These days the sun makes it just over the treeline and then sighs in exhaustion and starts to set. The short hours of daylight make me eager to follow the sun's lead and head for bed early...say 5 o'clock. But in the weeks leading up to the winter solstice, it was the seemingly endless, impenetrable darkness that made the Christmas lights' glow all the brighter.
This house is in Winchester. I assume the garland of fruit above the door must be fake, but from the sidewalk it looked quite real. It made me think of the historic homes of Portsmouth NH, where citrus was used as a sign of wealth and hospitality, especially in the cold of winter.
This house made me want to just stand and stare. And I did, until I started to worry that someone would notice. I love the child-sized toy soldiers guarding the entrance and the Christmas tree filling those floor to ceiling windows. I wonder what it's like to be on the inside of a house with that sort of window. Do you feel like you're in a fishbowl or do you become oblivious to it? They're absolutely lovely from the outside.
I've only seen such windows on historical homes, which makes me wonder how the original inhabitants ever stayed warm through a Massachusetts winter. The only thing I can imagine is that it was a symbol of wealth, the sort of thing that says "I'm so rich I can afford to be wasteful", just like owning a Hummer today.
I get nostalgic at the site of the big, orb-like Christmas lights (like the ones in the first picture in this post), but I'm happy to say that a couple years ago our town took up a donation to change all the town holiday lighting to more efficient LED bulbs.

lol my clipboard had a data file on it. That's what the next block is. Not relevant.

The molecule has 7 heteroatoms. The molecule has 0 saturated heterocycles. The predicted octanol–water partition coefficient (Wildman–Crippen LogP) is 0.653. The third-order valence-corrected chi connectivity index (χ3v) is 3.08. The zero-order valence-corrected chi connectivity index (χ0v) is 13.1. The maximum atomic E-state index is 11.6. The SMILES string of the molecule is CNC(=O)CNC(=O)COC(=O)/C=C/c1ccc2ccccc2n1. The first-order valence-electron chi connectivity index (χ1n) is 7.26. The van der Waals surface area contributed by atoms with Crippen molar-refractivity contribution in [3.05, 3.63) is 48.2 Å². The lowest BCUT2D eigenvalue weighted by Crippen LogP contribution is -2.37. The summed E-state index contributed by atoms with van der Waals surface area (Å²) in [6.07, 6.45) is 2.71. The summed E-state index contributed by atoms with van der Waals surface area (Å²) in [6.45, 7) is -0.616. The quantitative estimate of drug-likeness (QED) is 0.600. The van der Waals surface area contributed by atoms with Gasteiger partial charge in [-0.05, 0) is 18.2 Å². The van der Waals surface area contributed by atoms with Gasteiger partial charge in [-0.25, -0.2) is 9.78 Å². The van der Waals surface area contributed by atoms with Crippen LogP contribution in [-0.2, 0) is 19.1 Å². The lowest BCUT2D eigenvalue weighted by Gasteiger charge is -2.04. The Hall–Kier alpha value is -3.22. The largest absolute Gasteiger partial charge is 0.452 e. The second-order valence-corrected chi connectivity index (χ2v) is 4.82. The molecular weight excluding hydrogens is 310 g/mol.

Just take a look at the beautiful holiday display the newest addition to downtown created. Don't you just want to spend a wintry afternoon in there surrounded by books? At the time they hadn't even opened yet, but thanks to this display (and my love of children's books) I can't wait to make The Elephant's Trunk a walk destination. I've found having an enticing destination can be the difference between putting on enough gear to face the cold for a walk, and staying inside quilting with a mug of hot cocoa.
Early each December Lexington has a shopper's night where the stores stay open past dinner (the usual closing time for all but the restaurants and the movie theater), Santa arrives via a firetruck, the symphony does a great holiday concert and carolers stroll the streets and shops. Here's a quick video of one performing group. I couldn't quite decide if it was rude or not to tape them, so I tried not to make it too obvious.
One of my favorite walks I took this holiday season was through a residential area while listening to A Christmas Carol. I've seen quite a few plays and movie adaptations of the story, but the original text has such wonderful description it's almost a new story. Take for example this line from a description of the Christmas party Scrooge's first employer gave. "In came a fiddler with a music-book and went up to the lofty desk, and made such an orchestra of it, and tuned like fifty stomach-aches". Who would think to compare a sound to a stomach ache? Yet it works, I heard it and I knew just what a racket was being made. If you'd like to hear the story (and get some great insight into why it's called a carol and other things you may never have considered before), check out Craftlit.
I think I've mentioned before that I often associate a certain place with what I was listening to when I walked there. A Christmas Carol, and specifically Marley's chains will come to mind each time I walk past this grandstand. You might recognize it from my post about summer music.
And this lovely home is now connected in my mind to the party the Ghost of Christmas Past has Scrooge revisit.
Now Christmas is past, and once the new year begins the lights will slowly disappear from people's homes. Officially the days are getting longer once again, so I suppose we don't need those lights quite so much to brighten our days and nights. But it was truly a feast for the eyes while it lasted. I'm looking forward to next year's.